Nachtschlager – the second album of the double – opens with a bit of electronic, metronomic madness, self-described, Chrono Optik. The following Beautiful Look is a grungy, cool walk into town “biding my time in the magazine section”, waiting for the woman who has given him the eponymous signifier. Dumb Thumping is a stomp, glam rock piece contrasted by Kottbusser Blues – a tour of Berlin station. What did the Operator Say? is particularly great, an opaque lyric, beautiful melody and ornamentation, those little touches on the piano which occasionally ground the song in a Beatles-esque style, immediately displaced by a space-surf guitar solo.

Ding-Dong is as daft as it sounds: there’s a birthday going on – “With candles and everything”: but with a soaring chorus, I could imagine Bowie attempting in the 80s. Pull the Veil Away brings another possible influence to mind: the controlled repetition and harmony of Sparks can be heard here. Like many songs here there is also a touch of the Radiophonic Workshop creeping in from time to time: an Anglophilic influence acquired by osmosis: on KANT FM for instance. Anton has included a reworking of possibly the first song he ever wrote: Come Back: which with added bells and whistles becomes a delightful 60s pastiche: the lyrics rendered sincere by their naivety.

There are a lot of contrasts in the double album: the recording shifts between the open joy of a Californian farm and the thick walls of a Berlin apartment: from nature to concrete, from man-made to organic. It’s a duality rather than a conflict though: as Anton says in his press release:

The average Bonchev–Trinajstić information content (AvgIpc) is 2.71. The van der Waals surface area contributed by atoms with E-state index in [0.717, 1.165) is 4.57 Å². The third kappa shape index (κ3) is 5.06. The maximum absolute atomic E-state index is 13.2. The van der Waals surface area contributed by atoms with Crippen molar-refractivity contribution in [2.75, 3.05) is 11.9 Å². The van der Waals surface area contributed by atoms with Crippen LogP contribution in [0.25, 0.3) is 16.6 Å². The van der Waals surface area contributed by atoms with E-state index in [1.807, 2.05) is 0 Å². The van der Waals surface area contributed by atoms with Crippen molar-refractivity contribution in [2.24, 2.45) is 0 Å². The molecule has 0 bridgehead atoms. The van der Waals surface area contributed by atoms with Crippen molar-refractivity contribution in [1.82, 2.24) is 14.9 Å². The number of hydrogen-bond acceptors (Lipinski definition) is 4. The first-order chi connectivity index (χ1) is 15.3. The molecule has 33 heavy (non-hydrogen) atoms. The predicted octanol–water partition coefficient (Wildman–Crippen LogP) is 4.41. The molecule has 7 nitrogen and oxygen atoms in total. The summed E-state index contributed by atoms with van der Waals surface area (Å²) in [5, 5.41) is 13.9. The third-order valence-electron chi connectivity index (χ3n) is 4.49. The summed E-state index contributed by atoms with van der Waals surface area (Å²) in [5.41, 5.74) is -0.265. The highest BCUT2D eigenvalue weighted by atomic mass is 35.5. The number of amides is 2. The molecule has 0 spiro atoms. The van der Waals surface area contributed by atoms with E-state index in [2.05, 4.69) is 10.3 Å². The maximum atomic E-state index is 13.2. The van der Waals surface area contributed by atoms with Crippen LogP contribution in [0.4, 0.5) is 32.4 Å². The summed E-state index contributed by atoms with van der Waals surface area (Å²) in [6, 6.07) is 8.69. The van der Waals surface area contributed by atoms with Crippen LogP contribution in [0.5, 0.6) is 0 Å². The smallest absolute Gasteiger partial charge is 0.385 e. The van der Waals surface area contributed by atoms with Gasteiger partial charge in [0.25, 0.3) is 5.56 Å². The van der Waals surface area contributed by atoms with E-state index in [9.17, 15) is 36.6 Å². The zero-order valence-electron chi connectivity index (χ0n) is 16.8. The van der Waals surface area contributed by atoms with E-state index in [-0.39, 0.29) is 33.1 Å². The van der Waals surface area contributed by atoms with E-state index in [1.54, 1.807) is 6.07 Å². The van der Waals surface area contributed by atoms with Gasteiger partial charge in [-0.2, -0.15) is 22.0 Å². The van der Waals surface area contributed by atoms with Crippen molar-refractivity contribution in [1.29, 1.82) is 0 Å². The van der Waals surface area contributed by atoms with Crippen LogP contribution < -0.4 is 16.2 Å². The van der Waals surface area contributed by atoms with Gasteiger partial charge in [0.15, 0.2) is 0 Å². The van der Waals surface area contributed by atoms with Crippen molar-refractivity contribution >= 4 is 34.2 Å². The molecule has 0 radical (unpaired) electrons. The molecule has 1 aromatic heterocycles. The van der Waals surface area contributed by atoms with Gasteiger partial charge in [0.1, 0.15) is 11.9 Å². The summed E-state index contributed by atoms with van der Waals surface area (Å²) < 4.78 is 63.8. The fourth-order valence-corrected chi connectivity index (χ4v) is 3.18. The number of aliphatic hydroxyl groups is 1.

“I still find myself thinking in those terms of ‘contrast is conflict,’ but in recent years, I’ve been working more with balance and integration. These songs are written in different places, in different styles — but the contrasts here became part of the creative process. I’m just as inspired by music I don’t like (Schlager or generic auto-tune pop) as by the music I love.”

Naturally, the song Nachtschlager itself is murky, droning guitar and tension, not Schlager at all: “dirty young quirky animal bleeding soulful”: a building and menacing wall of sound and superb guitar work.

The songs are creatively structured: bridges in unexpected places, verse/chorus niceties upended, lyrics quite unpredictable and rarely direct. The “obvious” influences are there, XTC, Julian Cope and many others. The closing track Help Yourself to a Biscuit has traces of previous collaborator Scott Miller in the rising and falling main melody line and motor of the song, the voices floating in and out and sampled, if not in the lyric content. That track’s psychedelic flow and drift are the standout track for me, promising at least Hob Nobs if not biscuits of a more psychedelic turn. That shamanic instinct is clearer again on Ganja on the Farm, and in the funny, vaguely sinister and nonsensically worded fake adverts that pop up from time to time throughout this surprisingly complex and enthralling work.

But don’t think Anton takes it too seriously: the penultimate track is Cranking ‘Em Out: possibly a jokey reference to his prolific career: the extensive track listing: the songs that didn’t make it: “another unknown soldier”, as he calls one of them. The songs on Morgenmusik/Nachtschlager are snipers though – directly hitting their targets. The psychedelic, the domestic, the surreal, the ordinary, all viewed through a scintillating and kaleidoscopic prism, by a massively overlooked songwriter who in the surreal world would have had countless pop hits: but not here. It may be time we moved.

Essential Information
Photos used with permission of Julia Boorinakis Harper Barbeau

John Robinson

Based in Scunthorpe, England. A writer and reviewer, working as a Computer Science and Media Lecturer and Educator. Sometimes accused of being a music writer called John Robinson, which is not helped by being a music writer called John Robinson. @thranjax